One of the instructional skills workshop participants I’ve been working with blogged on the topic of work/life balance by saying the following:
“Do we find what we do to make money so onerous that we wish to compartmentalize it away from who we are? Is work the way to make money and life what we use the money for? Is work so strenuous that what we call our life must consist of recovery, recuperation and preparation for the next onslaught of anguish/work?” http://thedarkcorridor.wordpress.com/2011/12/07/iswo-blog-5/
These are compelling questions, and I think they say a lot about our workplace and our attitude. I’m not quite sure who I mean here when I say “our”– but I think it might be anyone who works in an industrialized setting.
Where do I stand on this? I’m someone who’s about to take an early retirement and by February of next year (that’s just a few weeks away) I’ll be “free”. I love education and want to continue working in the field and for me, taking the pension offers the chance to be more selective about the work I do. I hate to say it but a lot of my time right now in my instructional designer role is spent nagging because courses have start dates and things need to be in place on time. Contract work (at least the kind I have lined up) is much different.
Overall, once retired I may actually work *more* — and some of that work will be a new focus related to glass. the hobby that I’ve tried to cultivate over the past several years as part of my own “work-life balance.” So my vision is for lots of variety. That too, may be part of the real secret to work/life balance. It seems to me that the workplace benefits when workers have a range of paths and can choose to grow when they’re ready.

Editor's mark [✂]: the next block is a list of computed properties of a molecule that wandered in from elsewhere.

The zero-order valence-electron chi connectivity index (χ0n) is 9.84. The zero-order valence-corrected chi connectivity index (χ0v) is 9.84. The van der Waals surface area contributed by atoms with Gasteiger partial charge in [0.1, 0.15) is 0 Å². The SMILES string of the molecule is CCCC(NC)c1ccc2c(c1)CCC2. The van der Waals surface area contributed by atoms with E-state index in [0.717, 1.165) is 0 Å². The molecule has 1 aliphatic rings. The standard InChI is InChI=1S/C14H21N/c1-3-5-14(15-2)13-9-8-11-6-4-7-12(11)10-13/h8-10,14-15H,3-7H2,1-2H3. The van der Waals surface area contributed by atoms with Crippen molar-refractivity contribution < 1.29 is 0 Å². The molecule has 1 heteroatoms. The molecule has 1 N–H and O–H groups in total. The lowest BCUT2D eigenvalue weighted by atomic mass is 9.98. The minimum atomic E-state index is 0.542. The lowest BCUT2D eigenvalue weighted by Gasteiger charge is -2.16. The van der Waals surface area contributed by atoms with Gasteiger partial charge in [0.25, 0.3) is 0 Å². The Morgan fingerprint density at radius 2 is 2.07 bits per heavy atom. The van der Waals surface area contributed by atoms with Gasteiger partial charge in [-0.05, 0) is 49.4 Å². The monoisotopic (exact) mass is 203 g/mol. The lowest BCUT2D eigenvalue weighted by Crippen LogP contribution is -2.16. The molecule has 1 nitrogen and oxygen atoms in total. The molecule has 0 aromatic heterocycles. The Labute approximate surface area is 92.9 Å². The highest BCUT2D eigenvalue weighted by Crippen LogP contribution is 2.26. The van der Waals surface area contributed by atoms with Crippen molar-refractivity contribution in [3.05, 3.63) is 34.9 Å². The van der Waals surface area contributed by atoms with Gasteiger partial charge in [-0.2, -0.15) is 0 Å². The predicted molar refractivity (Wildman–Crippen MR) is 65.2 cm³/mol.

And I believe that through social media I’ll be able to continue growing, keeping up with and contributing to the world of education. Contract work is one thing but I will almost certainly want to explore areas that I’m not “contracted” to do. And I’ll have the opportunity. Unencumbered! Willingly!
I think the whole concept is closely related to what Clay Shirky sees when he talks about cognitive surplus.
One of my favourite quotes of Shirky’s
“We have lived in this world where little things are done for love and big things for money. Now we have Wikipedia. Suddenly big things can be done for love.”
(and my son is 19 today…. Happy Birthday to a fresh new grown-up person!)